Sanctions Against Plaintiff Denied Regarding Alleged Spoliation of Evidence
In our last post, this blog discussed the allegations made by Defendant in a Motion for Sanctions for Spoliation of Evidence in the case Oros & Busch Application Technologies, Inc. v. Terra Renewal Services, Inc. Case No. 4:12CV00959 ERW (E.D.Mo. March 6, 2014).
Defendant made three undisputed factual points regarding the settlement agreement entered by Plaintiff and former employees Golden and Timby. As Plaintiff admitted, it requested that former employees destroy electronically stored information (ESI) contained on their hard drives which Defendant argued warranted spoliation sanctions. However, the Court disagrees: “the Court finds the record does not support a finding of intentional destruction by [Plaintiff] Oros & Busch. In fact, the record contains evidence indicating that Oros & Busch alerted [Defendant] Terra to Golden’s possession of confidential Terra information obtained during this prior tenure of Terra, and the need to preserve such ESI.”
So what facts support this conclusion?
- In March 2013, before the lawsuit against Defendant Terra was filed (but after the lawsuit against Golden and Timby was filed), Plaintiff contacted Terra to let them know that they found confidential information on the thumb drive provided by Golden in response to plaintiff electronic discovery requests. As the documents were under a protective order, Plaintiff could not give them to Terra, but told them to obtain them from Golden.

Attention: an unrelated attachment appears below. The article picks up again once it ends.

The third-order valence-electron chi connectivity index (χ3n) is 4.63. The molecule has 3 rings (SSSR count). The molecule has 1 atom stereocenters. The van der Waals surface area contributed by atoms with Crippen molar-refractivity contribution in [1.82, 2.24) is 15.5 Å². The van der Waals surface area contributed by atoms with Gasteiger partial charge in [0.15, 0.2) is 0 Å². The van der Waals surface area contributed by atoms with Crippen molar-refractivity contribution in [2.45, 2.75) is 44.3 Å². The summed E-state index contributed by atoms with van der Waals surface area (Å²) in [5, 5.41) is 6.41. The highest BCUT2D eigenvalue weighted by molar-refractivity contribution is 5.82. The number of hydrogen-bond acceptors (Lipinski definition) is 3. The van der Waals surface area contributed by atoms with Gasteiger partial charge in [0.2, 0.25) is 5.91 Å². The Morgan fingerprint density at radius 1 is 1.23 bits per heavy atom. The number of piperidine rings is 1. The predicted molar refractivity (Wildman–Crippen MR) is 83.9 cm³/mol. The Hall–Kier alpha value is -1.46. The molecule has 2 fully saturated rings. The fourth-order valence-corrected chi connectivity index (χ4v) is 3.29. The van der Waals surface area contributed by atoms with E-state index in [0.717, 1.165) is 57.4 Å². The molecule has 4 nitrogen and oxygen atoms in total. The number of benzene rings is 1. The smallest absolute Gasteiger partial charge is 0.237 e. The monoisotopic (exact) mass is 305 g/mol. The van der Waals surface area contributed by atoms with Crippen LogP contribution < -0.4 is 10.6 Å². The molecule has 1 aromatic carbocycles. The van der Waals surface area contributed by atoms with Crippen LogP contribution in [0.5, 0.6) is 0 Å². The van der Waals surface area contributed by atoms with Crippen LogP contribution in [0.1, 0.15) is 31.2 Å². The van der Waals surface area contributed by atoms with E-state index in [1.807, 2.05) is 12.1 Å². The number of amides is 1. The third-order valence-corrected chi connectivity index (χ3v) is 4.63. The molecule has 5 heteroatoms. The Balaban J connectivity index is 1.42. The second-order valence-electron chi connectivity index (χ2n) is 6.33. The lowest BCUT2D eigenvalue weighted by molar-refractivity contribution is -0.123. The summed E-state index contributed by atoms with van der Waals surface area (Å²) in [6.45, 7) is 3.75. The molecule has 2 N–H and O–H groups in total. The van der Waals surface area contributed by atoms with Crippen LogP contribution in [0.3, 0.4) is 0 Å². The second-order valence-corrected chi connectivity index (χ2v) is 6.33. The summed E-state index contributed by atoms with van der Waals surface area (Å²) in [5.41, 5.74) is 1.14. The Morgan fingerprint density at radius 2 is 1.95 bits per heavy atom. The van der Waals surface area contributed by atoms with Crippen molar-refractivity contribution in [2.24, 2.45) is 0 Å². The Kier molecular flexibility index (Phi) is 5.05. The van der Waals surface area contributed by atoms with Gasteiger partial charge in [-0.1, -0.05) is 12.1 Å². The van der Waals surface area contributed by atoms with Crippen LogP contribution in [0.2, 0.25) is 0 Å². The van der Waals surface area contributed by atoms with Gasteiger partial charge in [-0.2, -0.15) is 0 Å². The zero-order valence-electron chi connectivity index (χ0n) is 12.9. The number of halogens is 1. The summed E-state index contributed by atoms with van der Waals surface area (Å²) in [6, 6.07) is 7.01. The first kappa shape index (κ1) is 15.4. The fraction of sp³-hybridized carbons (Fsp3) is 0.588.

- In that same letter to Terra, Plaintiff told them that the documents were wrongfully possessed by Golden and indicated which Bates numbered documents. Plaintiff followed up with Terra to see if it obtained the documents multiple times.
- Plaintiff invited Terra to participate in the mediated session from the lawsuit against Golden and Timby. Terra attended, but voluntarily left before it was over (and therefore missed an opportunity to object to the destruction of ESI).
- Finally, the bulk of the evidence Defendant Terra relied upon for the Motion for Spoliation is an Affidavit filed by Golden, which the Court found to be inconsistent with Golden’s deposition testimony and lacking in credibility. The court also noted that the lost information could be found from another source.
Did You Know? Baselinemag.com claims 90% of the world’s data has been created in the last two years.